At least there’s no half-time show. Review

NFL Xtreme Info


  • N/A


  • N/A


  • SCEA/989 Studios


  • N/A

Release Date

  • 01/01/1970
  • Out Now


  • PS


At least there’s no half-time show.

NFL Xtreme, the latest title to be released under the 989 Studios flag,

brings back arcade style football. In a gaming world brimming with more hardcore

simulations than ever before, pure action based sports games seem to be making

a comeback. Have you played Hot

Shots Golf

First off, this isn’t the

game you’re thinking of. If you’ve been to an arcade in the past couple of months

(and I know you have), you’ve probably seen people pumping quarters into a cool

looking football game called NFL Blitz (PSX version soon to be released

by Midway) – sort of the gridiron version of NBA Jam. This game looks

pretty fun, right? Well, this ain’t it. In fact, NFL Xtreme is more like

a watered down version of the aforementioned arcade success, and while it’s

full of action, it’s full of other stuff as well.

The idea is simple: take an overly complex game (American football), burn the rule book, trim down each team to 5 on 5, and let ’em beat each other up like civilized behemoths. The result is a high scoring, high flying, and highly implausible version of lawn moshing.

In most football games, you can control any player on the field. Well, someone realized that nobody ever wants to control the center. Or any of the guards. In fact, why not get rid of the whole offensive line, and for that matter, why not ditch the whole defensive line as well. Let’s just play with the fun guys – the running backs, the quarterbacks, the wide receivers. And for the sake of competition, leave in the cornerbacks, the safeties, and the linebackers. Now every play can make the highlight reel!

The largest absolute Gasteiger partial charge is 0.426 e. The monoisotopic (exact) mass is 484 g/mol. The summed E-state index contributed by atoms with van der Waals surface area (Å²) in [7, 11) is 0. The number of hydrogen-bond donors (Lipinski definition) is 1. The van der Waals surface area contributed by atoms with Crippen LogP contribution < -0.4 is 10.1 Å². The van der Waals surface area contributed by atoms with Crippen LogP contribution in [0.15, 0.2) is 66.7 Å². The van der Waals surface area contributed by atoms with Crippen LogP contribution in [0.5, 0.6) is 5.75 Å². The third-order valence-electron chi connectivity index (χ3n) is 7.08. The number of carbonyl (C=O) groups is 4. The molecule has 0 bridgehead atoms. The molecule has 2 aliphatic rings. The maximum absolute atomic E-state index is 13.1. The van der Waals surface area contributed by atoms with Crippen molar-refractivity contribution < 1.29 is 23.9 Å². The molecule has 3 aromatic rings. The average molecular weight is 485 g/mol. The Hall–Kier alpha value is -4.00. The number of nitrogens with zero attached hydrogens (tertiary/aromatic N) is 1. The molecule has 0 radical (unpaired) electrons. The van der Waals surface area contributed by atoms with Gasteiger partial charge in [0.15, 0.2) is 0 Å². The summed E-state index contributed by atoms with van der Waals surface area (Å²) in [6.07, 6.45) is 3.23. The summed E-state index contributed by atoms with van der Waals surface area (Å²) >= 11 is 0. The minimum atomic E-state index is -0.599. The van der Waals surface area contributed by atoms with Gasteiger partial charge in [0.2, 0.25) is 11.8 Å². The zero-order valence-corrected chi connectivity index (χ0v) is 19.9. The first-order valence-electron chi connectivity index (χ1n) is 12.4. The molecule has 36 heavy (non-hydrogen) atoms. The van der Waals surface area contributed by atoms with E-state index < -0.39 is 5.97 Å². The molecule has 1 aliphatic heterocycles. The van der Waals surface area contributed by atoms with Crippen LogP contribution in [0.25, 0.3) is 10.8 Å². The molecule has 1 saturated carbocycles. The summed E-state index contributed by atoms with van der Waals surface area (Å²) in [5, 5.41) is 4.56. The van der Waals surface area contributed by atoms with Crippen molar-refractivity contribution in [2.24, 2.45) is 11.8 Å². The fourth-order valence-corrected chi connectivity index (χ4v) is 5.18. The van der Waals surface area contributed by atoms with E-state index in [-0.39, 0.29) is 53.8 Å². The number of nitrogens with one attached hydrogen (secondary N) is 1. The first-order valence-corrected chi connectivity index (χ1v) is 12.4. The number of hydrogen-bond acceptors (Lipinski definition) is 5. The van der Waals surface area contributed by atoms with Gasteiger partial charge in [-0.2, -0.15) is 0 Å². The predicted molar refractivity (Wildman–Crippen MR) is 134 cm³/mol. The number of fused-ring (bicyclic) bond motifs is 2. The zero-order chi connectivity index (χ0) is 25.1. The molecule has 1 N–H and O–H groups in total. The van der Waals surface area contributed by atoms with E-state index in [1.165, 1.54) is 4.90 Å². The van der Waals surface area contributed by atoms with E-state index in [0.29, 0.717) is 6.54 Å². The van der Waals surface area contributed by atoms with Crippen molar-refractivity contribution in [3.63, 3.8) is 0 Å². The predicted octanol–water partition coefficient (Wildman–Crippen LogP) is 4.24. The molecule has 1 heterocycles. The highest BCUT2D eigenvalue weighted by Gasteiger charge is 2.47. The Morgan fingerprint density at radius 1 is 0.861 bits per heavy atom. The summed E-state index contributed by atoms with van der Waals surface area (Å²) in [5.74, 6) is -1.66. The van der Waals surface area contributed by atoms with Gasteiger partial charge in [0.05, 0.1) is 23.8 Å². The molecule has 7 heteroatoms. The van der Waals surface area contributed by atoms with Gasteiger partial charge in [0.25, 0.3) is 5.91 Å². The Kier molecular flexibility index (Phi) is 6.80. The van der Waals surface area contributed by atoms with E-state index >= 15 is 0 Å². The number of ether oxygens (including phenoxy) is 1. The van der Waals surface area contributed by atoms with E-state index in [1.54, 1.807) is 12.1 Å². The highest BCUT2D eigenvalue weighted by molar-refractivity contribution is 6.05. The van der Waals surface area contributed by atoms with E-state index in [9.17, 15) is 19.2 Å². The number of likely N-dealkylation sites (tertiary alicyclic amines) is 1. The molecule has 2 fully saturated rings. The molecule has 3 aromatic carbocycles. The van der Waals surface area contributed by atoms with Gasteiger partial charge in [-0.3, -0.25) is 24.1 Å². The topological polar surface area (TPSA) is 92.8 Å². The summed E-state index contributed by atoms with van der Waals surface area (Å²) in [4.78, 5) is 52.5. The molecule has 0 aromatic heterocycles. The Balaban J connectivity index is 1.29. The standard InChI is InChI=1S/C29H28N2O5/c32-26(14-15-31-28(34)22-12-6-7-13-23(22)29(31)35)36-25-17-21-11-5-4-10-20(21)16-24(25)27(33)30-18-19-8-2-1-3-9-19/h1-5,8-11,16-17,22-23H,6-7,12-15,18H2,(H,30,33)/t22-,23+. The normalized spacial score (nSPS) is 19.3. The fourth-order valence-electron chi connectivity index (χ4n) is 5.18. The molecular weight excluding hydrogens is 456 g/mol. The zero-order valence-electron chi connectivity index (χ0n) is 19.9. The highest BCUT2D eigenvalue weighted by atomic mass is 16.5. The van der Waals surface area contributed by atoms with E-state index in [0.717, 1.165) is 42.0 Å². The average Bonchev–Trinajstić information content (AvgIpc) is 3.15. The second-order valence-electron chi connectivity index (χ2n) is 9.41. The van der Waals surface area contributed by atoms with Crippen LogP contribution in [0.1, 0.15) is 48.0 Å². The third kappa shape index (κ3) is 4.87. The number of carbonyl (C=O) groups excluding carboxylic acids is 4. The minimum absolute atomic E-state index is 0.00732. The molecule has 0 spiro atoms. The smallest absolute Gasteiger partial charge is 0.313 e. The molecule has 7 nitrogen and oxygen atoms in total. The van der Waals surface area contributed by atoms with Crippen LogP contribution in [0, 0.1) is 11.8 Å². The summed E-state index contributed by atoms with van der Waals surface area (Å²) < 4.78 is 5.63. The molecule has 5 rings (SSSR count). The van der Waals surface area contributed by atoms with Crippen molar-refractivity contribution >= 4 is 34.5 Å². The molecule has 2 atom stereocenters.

The gameplay is pretty straightforward – you pick plays and try to score touchdowns. However, certain things are different. For one, first downs are not every 10 yards – they can be found at preset markers on the field (approximately every 20 yards). Forward momentum is moot – the ball is downed wherever the player ends up. There’s no out of bounds, every player is an eligible receiver, and any tackle is a legal tackle.

Aside from these differences, the game is played just like any other football video game (989 Studios were the ones who made NFL Gameday). You have an assortment of moves to juke opponents, from the standard spin move to the more advanced jump flip (!). Passing is made simple via the icon system. Unlike the passing windows from the Madden series, each receiver is designated a PSX icon (Square, Triangle, Circle, or X). The icon system can also be used on defense for quick switching.